Basketball and Hockey[edit]

After World War II ended in 1945, the arena was restored for use as an ice hockey and basketball venue.[6] The Washington Capitols began play as a charter member of the Basketball Association of America in 1946 and became a charter member of the National Basketball Association (NBA) in 1949; during its five seasons of play, the team used Uline Arena as its home court. Earl Lloyd, the first African American athlete to play for an NBA team, played for the Capitols at Uline Arena on October 31, 1950. The team folded during the 1950-1951 season.[8]

During the 1946-1947, 1949-1950, and 1950-1951 seasons, the Georgetown University Hoyas men's basketball team played home games at Uline Arena.

In 1969, the American Basketball Association's defending championship team, the Oakland Oaks, moved to Washington and played as the Washington Caps during the 1969–1970 season.The Oaks, owned by entertainer Pat Boone, had captured the ABA Championship in the 1968–69 season, and Boone sold the team to Earl Foreman due to poor attendance in Oakland. Foreman relocated the franchise to Washington.[9] Hall of Famers Rick Barry and Larry Brown played for the Caps, with Brown leading the league in assists and Barry averaging 27 points per game.[10] The team finished 44–40 and was eliminated by the Denver Rockets in the playoffs. Plagued by poor attendance, the franchise relocated again and became the Virginia Squires following their one season in the Washington.[10]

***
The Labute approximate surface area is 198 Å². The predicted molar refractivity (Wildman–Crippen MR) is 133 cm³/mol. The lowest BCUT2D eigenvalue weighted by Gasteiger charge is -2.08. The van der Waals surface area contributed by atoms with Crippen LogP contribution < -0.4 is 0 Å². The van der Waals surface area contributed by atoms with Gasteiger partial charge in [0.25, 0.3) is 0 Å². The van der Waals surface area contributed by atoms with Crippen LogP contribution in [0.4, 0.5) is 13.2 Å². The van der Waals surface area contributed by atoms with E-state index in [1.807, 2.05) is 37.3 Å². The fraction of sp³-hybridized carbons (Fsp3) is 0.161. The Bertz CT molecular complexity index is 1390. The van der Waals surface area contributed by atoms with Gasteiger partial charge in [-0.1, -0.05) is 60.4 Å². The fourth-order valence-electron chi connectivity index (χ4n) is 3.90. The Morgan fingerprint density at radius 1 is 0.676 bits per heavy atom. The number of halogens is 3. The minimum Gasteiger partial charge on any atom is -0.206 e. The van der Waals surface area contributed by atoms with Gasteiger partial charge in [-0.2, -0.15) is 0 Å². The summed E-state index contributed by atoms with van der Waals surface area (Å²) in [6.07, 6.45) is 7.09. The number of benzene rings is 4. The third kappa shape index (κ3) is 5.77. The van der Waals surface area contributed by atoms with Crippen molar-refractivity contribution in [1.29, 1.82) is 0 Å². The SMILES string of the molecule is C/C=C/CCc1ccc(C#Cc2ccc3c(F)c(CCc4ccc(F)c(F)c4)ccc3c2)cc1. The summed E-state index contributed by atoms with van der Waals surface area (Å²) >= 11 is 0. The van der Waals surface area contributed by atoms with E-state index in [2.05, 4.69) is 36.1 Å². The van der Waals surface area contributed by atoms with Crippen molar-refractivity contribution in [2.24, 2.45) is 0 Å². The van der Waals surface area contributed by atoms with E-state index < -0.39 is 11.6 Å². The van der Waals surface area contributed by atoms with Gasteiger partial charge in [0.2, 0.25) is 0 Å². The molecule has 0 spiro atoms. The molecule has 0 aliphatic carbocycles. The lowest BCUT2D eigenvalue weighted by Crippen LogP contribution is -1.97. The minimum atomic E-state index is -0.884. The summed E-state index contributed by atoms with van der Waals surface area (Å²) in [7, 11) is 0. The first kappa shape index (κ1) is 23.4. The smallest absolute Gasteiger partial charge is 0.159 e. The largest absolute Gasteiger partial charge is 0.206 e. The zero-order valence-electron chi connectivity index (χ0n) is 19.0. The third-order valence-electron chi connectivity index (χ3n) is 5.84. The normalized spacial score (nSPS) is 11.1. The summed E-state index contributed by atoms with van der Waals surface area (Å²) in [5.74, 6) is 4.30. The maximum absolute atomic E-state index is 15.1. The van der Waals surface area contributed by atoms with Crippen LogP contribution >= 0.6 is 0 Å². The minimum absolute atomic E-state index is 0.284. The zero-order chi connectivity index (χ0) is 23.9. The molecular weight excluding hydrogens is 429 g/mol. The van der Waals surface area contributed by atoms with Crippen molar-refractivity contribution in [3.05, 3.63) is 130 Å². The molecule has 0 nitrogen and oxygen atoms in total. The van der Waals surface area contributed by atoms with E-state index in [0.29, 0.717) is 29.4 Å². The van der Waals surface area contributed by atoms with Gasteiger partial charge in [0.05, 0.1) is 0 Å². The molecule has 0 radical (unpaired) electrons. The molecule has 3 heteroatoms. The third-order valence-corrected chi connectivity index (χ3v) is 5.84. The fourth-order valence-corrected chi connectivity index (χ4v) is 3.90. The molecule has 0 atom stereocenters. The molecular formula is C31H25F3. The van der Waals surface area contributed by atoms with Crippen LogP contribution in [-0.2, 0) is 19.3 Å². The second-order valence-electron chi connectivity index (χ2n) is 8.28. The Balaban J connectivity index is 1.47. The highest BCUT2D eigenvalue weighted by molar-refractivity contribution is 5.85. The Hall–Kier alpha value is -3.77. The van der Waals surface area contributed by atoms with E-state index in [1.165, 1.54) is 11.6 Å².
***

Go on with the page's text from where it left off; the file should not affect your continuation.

The Washington Lions of the American Hockey League and Eastern Hockey League (1941–1942 and 1944–1949) and the Washington Presidents of the Eastern Hockey League (1957–1960) played at Washington Coliseum.

Beatles concert[edit]

On February 11, 1964, The Beatles played their first concert in the United States at the Washington Coliseum,[11] less than 48 hours after the band's appearance on The Ed Sullivan Show. Tickets to the show at the Coliseum ranged from $2 to $4. There were 8,092 fans at the concert, which was opened by The Chiffons, The Caravelles, and Tommy Roe. The Beatles opened with "Roll Over Beethoven."[12] In 2014, Roe reflected that "the marquee didn't say anything about the other acts. It just said 'The Beatles.' It was all about them. But I wasn't offended. That's just the way it worked. I was there to do my two songs and then get off the stage."[13] The Beatles had a 12 song set and played for approximately 40 minutes.[14][15]